Contact your local building department instead of attempting to remove the paint on your own. Specific areas have strict laws on activities that may disturb lead-containing building materials such as demolition as well as disposal. Although EPA’s Lead RRP Rule doesn’t apply to homeowners who are doing DIY renovation, repair, or painting projects, it is not worth the risk.

NOTE: The RRP rule applies to individuals renting a home, operating child care centers, and selling houses.

Remove Lead-Based Paint in Your Home Safely by Hiring a Licensed Lead Abatement Contractor


The best way to safely remove lead paint in your home is to hire a licensed lead abatement contractor who is trained and has the right tools to effectively complete the job. Even if you will only be removing small amounts of lead paint, removal is still not suitable for DIYers who don’t have the right experience to ensure the safe execution of the task. Lead paint abatement professionals undergo strict training and use specialized tools, such as a HEPA vacuum meant for lead, to remove and contain lead paint. 

“Any renovation, repair, or painting (RRP) project in a pre-1978 home or building can easily create dangerous lead dust. EPA requires that RRP projects that disturb lead-based paint in homes, child care facilities and preschools built before 1978 be performed by lead-safe certified contractors.”

– EPA, Lead Renovation, Repair and Painting Program

In addition, many people use paint strippers to remove lead paint on their own. But, this can be expensive if you do it yourself. The safest alternative would be to remove lead-contaminated materials (e.g. doors and furniture) that you can from your home and take them to a professional paint stripper.

How Do Professionals Remove Lead Paint?

How Do Professionals Remove Lead Paint?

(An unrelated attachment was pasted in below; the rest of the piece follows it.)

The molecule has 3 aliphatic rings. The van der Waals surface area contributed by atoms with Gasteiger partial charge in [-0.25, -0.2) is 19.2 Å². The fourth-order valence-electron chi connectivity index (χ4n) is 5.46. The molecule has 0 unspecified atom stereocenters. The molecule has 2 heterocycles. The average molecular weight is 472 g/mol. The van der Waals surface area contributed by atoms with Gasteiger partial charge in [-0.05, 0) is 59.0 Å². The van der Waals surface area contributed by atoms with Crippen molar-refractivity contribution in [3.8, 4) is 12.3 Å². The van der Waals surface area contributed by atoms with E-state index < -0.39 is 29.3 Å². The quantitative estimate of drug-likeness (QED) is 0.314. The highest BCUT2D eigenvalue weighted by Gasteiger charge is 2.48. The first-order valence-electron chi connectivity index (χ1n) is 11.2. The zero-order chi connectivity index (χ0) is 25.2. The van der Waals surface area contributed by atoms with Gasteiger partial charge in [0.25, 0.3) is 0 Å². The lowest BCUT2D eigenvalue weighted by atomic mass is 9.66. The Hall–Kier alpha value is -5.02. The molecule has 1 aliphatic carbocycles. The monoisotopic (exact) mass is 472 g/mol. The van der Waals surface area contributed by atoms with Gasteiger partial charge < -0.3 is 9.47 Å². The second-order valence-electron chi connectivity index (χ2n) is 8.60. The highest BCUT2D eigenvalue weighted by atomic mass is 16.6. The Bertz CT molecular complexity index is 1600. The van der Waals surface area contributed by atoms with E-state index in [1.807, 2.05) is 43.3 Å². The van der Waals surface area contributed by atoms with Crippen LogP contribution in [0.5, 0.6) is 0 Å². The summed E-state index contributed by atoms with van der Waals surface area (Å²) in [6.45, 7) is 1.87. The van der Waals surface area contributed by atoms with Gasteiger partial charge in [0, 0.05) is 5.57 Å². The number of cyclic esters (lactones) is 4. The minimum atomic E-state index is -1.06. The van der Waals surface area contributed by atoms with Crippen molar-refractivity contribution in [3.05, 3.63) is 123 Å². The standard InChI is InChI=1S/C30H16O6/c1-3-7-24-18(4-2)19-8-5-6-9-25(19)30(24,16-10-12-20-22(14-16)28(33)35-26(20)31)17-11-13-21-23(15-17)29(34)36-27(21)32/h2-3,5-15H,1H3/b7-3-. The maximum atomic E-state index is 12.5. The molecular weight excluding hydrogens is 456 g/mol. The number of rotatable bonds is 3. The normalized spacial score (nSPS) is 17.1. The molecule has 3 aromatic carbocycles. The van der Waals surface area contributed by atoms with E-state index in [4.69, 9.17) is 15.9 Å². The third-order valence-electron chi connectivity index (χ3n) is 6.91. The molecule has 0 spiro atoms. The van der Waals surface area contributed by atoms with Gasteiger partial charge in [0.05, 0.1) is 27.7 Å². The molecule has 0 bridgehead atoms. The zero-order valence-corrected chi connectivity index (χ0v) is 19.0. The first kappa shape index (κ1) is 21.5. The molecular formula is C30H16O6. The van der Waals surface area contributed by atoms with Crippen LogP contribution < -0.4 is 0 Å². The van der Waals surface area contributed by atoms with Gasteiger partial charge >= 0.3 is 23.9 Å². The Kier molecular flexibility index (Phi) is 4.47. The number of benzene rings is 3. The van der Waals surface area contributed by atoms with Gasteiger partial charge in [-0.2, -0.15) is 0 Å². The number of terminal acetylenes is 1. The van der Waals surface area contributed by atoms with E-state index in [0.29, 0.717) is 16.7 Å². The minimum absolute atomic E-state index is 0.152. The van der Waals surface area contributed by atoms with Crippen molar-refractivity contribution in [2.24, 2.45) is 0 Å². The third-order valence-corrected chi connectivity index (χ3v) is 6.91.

Professionals wear hazmat suits and other personal protective equipment such as safety glasses, gloves, and respirators before removal. They also use several methods to remove lead-based paints:

4 Lead-Based Paint Removal Options

Removal is not always an option if the paint is still in good condition. It can be enclosed or encapsulated which is cheaper compared to removal. Consult a licensed professional to determine the best option for your problem.

#1 Encapsulation

Encapsulation is the easiest and cheapest method that involves using an encapsulant that will serve as a barrier over the lead paint.

#2 Enclosure

This involves covering the surface with a new one like a new drywall or covering your windowsills with aluminum or vinyl. However, the problem returns once you remove the new surface.

#3 Removal

Removal is more expensive compared to encapsulation and enclosure. Professionals can do the following methods to remove lead paint:

  • Using liquid paint removers to remove lead paint on small areas like doors and windowsills.
  • Through wet hand sanding and/or using an electric sander with a HEPA filter
  • Heat stripping through heat guns followed by wet hand scraping

NOTE: Using heat guns produces toxic vapors and lead dust and should only be done by experienced professionals. Also, some removal methods are illegal in some areas such as torching, sandblasting, and power washing.

#4 Replacement

This method is your best option if you want to remove all sources of lead paint in your home. It involves replacing contaminated surfaces and installing new walls, doors, windows, and others. Plus, it is easier to do compared to removal.

Also Read: Lead Paint in Homes & Commercial Buildings: Effective Identification, Remediation, and Dangers

What You, As A Homeowner, Can Do Before Lead Removal Professionals Arrive in Your Home

What You, As A Homeowner, Can Do Before Lead Removal Professionals Arrive in Your Home

You can’t remove lead paint yourself, but there are some precautionary measures you can safely do to minimize exposure and make the job easier for lead removal professionals.

Dos and Don’ts: Lead Paint Safety Tips

  • Prevent your children from chewing lead-painted surfaces.